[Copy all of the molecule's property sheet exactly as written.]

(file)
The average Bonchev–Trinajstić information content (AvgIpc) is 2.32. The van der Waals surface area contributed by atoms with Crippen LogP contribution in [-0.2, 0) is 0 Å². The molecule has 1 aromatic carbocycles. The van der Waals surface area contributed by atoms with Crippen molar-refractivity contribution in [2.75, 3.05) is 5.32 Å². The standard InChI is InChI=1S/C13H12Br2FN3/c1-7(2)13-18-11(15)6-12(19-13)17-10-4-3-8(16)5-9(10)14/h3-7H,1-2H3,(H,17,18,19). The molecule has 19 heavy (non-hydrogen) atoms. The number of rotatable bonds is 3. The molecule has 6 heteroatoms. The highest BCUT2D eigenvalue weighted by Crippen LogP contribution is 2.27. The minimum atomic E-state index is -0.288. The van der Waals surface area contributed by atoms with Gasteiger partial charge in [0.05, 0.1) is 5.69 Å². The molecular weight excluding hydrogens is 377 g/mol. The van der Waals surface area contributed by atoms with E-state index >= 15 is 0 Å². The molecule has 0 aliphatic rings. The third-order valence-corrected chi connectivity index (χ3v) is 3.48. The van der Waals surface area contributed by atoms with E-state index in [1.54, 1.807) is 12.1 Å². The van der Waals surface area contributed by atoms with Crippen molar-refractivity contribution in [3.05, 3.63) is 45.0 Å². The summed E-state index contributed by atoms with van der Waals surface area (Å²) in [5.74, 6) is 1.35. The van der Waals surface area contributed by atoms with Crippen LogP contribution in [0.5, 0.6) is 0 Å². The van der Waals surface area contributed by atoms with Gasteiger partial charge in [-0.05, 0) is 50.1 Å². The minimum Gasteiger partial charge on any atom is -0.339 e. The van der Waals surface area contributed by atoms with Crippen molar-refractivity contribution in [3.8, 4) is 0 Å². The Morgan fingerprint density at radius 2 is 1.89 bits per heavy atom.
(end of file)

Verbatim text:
The average Bonchev–Trinajstić information content (AvgIpc) is 2.32. The van der Waals surface area contributed by atoms with Crippen LogP contribution in [-0.2, 0) is 0 Å². The molecule has 1 aromatic carbocycles. The van der Waals surface area contributed by atoms with Crippen molar-refractivity contribution in [2.75, 3.05) is 5.32 Å². The standard InChI is InChI=1S/C13H12Br2FN3/c1-7(2)13-18-11(15)6-12(19-13)17-10-4-3-8(16)5-9(10)14/h3-7H,1-2H3,(H,17,18,19). The molecule has 19 heavy (non-hydrogen) atoms. The number of rotatable bonds is 3. The molecule has 6 heteroatoms. The highest BCUT2D eigenvalue weighted by Crippen LogP contribution is 2.27. The minimum atomic E-state index is -0.288. The van der Waals surface area contributed by atoms with Gasteiger partial charge in [0.05, 0.1) is 5.69 Å². The molecular weight excluding hydrogens is 377 g/mol. The van der Waals surface area contributed by atoms with E-state index >= 15 is 0 Å². The molecule has 0 aliphatic rings. The third-order valence-corrected chi connectivity index (χ3v) is 3.48. The van der Waals surface area contributed by atoms with E-state index in [1.54, 1.807) is 12.1 Å². The van der Waals surface area contributed by atoms with Crippen molar-refractivity contribution in [3.05, 3.63) is 45.0 Å². The summed E-state index contributed by atoms with van der Waals surface area (Å²) in [5.74, 6) is 1.35. The van der Waals surface area contributed by atoms with Crippen LogP contribution in [0.5, 0.6) is 0 Å². The van der Waals surface area contributed by atoms with Gasteiger partial charge in [-0.05, 0) is 50.1 Å². The minimum Gasteiger partial charge on any atom is -0.339 e. The van der Waals surface area contributed by atoms with Crippen molar-refractivity contribution in [3.8, 4) is 0 Å². The Morgan fingerprint density at radius 2 is 1.89 bits per heavy atom.